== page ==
The world’s largest social networks may have had humble beginnings, but they have grown into some of the most significant brands on the Web. In fact, many smaller companies have actually used the popularity of those networks to expand into new markets and capitalize on E-Commerce. In the first quarter of 2012, comScore reports that E-Commerce spending totaled upwards of $44 million. This figure represents one of the highest single fiscal quarter online sales in history. In fact, economists estimate that 2012 will be the most profitable year ever in terms of online sales revenue.
Using Facebook, Twitter, Google+, Pinterest and other networks to promote brands, products and services has been a crucial component of that online sales growth. Many Internet marketing companies offer social media optimization and marketing services, but as social media becomes a more competitive market, it has also become more difficult for brands to get noticed.
The real key to building a strong social identity is quality. To increase views, likes, shares and even sales, brands must offer users unique and relevant content. Additionally, companies should deliver rich content whenever possible to help maintain user engagement. Videos and images are more likely to be shared throughout social media than text and can be effective marketing tools.
From Social Media to Sales
Businesses with an E-Commerce platform should heavily promote it within the social space. By directing users from network profiles to product pages, those pages gain more authority and the probability of sales increases.
Social media is undoubtedly one of the most valuable assets to small businesses. Combined with E-Commerce, it can maximize the potential of virtually any company with an online presence.
Facebook, Google+, Twitter and virtually every other social network have become more than pastimes for the millions that use them daily. Today, these sites are the product offerings of multi-national corporations and have not only changed many aspects of Internet marketing, but impacted popular culture around the world.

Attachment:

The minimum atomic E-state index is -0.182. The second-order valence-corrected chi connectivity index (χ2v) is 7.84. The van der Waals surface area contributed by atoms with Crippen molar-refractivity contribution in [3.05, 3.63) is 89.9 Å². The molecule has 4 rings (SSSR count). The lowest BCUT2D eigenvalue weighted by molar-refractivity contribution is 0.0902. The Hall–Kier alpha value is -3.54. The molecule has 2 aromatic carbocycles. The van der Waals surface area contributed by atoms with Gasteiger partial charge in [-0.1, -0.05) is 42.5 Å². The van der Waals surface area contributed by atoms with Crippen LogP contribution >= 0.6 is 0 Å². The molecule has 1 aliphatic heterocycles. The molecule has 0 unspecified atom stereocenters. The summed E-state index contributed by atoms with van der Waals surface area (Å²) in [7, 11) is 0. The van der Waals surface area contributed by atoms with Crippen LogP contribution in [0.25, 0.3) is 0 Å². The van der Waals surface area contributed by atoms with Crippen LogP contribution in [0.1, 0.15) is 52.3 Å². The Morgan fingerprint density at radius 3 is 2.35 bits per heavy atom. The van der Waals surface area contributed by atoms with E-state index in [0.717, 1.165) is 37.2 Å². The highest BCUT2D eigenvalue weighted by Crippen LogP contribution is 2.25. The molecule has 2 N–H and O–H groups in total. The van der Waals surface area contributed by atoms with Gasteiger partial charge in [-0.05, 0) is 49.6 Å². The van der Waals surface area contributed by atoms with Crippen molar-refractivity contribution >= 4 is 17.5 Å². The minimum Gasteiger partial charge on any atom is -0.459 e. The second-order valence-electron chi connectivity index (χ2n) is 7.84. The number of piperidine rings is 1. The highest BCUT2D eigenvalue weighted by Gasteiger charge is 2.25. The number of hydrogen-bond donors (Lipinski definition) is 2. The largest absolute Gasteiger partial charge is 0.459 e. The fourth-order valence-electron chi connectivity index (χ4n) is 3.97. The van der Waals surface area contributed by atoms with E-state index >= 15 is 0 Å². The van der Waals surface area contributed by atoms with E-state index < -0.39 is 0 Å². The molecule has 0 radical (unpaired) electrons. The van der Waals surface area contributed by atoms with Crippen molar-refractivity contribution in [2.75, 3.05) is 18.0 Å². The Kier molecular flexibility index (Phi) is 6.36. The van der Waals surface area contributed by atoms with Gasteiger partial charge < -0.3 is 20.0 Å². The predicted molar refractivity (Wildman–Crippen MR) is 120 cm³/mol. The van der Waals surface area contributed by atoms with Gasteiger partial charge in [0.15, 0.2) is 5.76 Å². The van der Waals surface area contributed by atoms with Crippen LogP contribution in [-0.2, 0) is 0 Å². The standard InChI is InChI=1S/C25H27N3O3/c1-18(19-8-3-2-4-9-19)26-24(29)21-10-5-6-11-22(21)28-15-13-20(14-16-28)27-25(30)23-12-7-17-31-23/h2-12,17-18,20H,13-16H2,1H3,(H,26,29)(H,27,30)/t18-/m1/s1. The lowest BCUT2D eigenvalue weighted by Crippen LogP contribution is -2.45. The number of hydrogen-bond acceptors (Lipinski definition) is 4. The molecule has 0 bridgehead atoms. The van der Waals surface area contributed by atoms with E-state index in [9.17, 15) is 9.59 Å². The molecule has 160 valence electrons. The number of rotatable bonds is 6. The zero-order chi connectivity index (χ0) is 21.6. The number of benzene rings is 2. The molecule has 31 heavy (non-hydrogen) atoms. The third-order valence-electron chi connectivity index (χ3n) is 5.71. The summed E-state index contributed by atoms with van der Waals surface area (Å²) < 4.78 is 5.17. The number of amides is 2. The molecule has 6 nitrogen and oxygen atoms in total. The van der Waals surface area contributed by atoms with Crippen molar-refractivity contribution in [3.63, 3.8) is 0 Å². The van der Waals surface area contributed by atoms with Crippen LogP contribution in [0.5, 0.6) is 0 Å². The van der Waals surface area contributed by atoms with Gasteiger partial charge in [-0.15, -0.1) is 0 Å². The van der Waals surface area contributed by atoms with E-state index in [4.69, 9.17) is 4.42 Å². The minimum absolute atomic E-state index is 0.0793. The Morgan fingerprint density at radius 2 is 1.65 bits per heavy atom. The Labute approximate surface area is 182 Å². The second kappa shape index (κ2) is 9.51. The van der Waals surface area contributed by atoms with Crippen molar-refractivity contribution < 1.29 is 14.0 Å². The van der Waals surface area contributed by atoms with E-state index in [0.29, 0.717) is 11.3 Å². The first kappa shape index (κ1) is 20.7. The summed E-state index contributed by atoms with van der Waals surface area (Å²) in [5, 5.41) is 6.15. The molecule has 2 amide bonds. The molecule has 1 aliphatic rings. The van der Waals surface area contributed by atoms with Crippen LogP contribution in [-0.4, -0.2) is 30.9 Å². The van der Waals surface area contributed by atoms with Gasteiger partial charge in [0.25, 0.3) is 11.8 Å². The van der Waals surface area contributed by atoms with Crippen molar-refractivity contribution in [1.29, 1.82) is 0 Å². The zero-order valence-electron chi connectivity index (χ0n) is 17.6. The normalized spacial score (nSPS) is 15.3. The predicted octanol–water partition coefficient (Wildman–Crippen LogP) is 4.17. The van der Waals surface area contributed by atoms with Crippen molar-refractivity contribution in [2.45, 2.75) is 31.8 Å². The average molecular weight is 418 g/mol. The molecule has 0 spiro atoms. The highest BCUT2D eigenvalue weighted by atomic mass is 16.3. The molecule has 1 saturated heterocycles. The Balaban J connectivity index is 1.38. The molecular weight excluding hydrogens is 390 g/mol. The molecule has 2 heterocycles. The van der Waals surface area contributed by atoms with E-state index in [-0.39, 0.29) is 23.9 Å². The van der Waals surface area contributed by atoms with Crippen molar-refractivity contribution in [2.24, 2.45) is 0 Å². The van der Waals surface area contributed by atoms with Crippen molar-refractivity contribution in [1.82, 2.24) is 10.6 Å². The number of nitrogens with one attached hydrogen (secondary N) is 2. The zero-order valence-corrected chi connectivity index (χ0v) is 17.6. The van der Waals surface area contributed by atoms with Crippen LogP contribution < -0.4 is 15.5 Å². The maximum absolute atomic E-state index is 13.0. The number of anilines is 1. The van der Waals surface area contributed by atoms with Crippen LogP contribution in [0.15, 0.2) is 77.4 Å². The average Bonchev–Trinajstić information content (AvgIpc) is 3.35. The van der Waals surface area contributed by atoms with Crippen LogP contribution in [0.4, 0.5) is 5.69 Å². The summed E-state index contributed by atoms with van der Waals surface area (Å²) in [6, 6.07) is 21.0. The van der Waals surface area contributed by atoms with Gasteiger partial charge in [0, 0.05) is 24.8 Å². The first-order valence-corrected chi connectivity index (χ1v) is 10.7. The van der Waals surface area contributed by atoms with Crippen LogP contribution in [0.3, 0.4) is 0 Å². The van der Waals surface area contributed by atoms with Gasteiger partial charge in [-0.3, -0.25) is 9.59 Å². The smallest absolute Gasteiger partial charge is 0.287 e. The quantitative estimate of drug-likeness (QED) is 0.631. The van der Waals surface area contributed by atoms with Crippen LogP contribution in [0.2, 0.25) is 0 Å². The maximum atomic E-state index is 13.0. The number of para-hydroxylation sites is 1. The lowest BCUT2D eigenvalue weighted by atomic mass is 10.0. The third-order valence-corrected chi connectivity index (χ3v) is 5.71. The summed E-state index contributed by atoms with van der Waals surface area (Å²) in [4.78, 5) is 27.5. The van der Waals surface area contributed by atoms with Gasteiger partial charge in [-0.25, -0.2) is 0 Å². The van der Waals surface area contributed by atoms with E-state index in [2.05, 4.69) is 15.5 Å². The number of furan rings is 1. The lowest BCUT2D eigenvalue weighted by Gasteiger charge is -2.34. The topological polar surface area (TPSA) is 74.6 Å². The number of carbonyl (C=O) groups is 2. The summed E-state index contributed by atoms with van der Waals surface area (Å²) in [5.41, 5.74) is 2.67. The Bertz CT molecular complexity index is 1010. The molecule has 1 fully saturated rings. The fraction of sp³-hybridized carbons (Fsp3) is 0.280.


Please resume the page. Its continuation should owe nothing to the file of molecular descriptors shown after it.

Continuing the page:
From Humble Beginnings…
The world’s largest social network now boasts over 900 million members. That figure accounts for nearly 1/7 of the world’s entire population. Not bad for a company that began in 2004 as a small project of then-Harvard student, Mark Zuckerberg. While the story of Facebook’s origins and rise to prominence is well-documented (and has even won Oscars), the reason for the site’s success is not as obvious. Like many social networks before it, Facebook was merely intended to be recreational. It was designed as a platform for people to interact and engage online, while possibly (and hopefully) generating some ad revenue to keep the business afloat. Fast forward to 2012; Facebook is a publicly traded corporation with global reach and more importantly, international influence.
…To a Global Phenomenon
The rapid expansion of Facebook goes beyond Wall Street. The advertising and marketing industries have noticed the impact of social media in the wake of Facebook’s growth. Even news journalism has changed on the post-Facebook Web. In one form or another, social media is now incorporated into the business model of virtually every company with an online presence.
Jumping on the Bandwagon
Success breeds competition and Facebook is no exception. Google+, Twitter, Pinterest and LinkedIn have arrived on the social scene in the years following Facebook’s emergence as the number one network and more are likely to come in the months and years ahead. While none of the aforementioned sites are even close to Facebook’s membership, they are showing exponential growth. In fact, Pinterest even became the world’s third most frequented social network while still in its beta phase.
However, like many industries, social media is not without flaws and is bound to change and evolve according to the demands of its user base. Facebook’s IPO and the subsequent backlash that it has suffered have demonstrated that social networks need to assert their influence in the online marketplace and prove their value as viable advertising outlets. Additionally, social media sites must strive to remain in the Internet limelight in order to retain their ability to attract potentially lucrative online marketing campaigns. There is certainly a place for social networking on the Internet of tomorrow, but innovation will undoubtedly be the key to future success in the social space.
The last two weeks have been an incredibly stressful time for every web-focused company. Between Facebook’s recent woes concerning its IPO and General Motors pulling out of its in-network marketing, there’s been more than a little bit of uncertainty in the SEO and online marketing communities as of late. Many of our readers no doubt have their own growing concerns over the state of all-things social media and search engine-related. While current events may have everyone second guessing the viability of their social network strategies, in truth there is no reason to panic.